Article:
Adaptation by Oded Gross and Tracy Young
Directed by Reid Davis
Who would have thought a hypochondriac, music, vomit and bear wrestling would all fit wonderfully on a stage? The Saint Mary’s cast of “The Imaginary Invalid” did a superb job entertaining a crowd of about 50 during opening night on April 18. The audience, decked out in 1960s garb, brought the hippie style to the theater and left in high spirits after watching the play, which was adapted from the work of the great French master of comedy, Molière, and directed by Reid Davis of the Performing Arts Department.
The playful costumes, charming stage design and clever use of sound and lighting combined perfectly with outstanding student performances and made the opening night a fitting way to welcome spring, with lots of laughs and loving.
Argan, played by Liam Callister, is the intolerable father of two ready-to-wed daughters. He schemes his way into free healthcare for the treatment of his never-ending list of fabricated symptoms at the expense of his daughter’s dream of marrying the love of her life. Add some outlandish characters, from a sassy servant to a deaf mute musician and a nun-turned-gold digger, and you have a recipe for a fun-filled night of laughter and drama.
Argan, a hypochondriac, spends his time “too busy trying to stay alive” instead of living life to the fullest until, overcome with the power of love, he comes to terms with his past and awakens after years of desolation. Callister and Caitlin Arndt, as a servant named Toinette, worked exceptionally well together to set the tone of the play with their comic talent and ability to reveal to the audience the greater themes of the play hidden beneath the comedy, such as healthcare reform, greed and the search for purpose in life.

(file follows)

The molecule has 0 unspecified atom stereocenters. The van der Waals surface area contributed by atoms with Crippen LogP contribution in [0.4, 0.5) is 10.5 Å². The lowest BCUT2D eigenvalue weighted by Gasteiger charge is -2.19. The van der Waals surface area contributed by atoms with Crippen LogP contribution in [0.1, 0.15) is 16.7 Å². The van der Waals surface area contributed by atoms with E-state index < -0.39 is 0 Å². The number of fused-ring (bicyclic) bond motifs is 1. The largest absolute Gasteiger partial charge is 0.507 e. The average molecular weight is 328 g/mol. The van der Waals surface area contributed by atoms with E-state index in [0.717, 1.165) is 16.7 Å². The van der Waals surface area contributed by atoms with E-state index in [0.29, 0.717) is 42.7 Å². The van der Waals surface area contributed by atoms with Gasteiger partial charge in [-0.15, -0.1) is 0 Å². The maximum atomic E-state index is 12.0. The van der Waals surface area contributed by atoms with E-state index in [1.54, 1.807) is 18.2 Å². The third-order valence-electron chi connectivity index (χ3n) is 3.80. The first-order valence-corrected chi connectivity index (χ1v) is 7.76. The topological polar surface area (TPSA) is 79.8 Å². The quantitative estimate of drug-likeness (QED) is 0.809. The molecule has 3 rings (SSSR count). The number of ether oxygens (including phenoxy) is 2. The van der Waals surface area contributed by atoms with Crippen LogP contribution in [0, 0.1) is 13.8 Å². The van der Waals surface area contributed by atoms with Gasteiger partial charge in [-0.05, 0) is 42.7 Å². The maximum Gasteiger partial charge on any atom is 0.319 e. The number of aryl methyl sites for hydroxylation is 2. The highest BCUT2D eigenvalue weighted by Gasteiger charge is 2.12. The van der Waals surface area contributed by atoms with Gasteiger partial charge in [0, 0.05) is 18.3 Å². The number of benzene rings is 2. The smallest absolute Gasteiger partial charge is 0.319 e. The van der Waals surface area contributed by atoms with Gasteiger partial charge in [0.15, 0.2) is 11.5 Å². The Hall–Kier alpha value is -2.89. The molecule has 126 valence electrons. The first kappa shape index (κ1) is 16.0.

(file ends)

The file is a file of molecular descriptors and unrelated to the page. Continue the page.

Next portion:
Callister and Arndt were ably supported by a long list of quirky characters. The very funny Kathleen Esling, Oliver Reyes, Joseph Kink and Matt Pieri were among the actors who evoked the most laughs from the audience.
Davis saw the adaptation of the play last summer and “immediately fell in love,” he said. Having closely followed the co-adapter Oded Gross for years. he knew the “lively, quirky and tuneful adaptation”’ would be a “perfect vehicle” for his students.
Davis was exactly right. His students showed a commitment to energizing the material with over-the-top gestures, facial expressions and compelling delivery that made the characters irresistible. You may come to “The Imaginary Invalid” for the laughs, but you’ll leave with the powerful message: “All we have is now.”
By Liset Puentes ’15
Photo by Michael Cook
Performances are scheduled for April 18, 19, 20 and 21 at 8 p.m., plus 2 p.m. matinees on April 21 and 22.
Buy tickets online or at the door.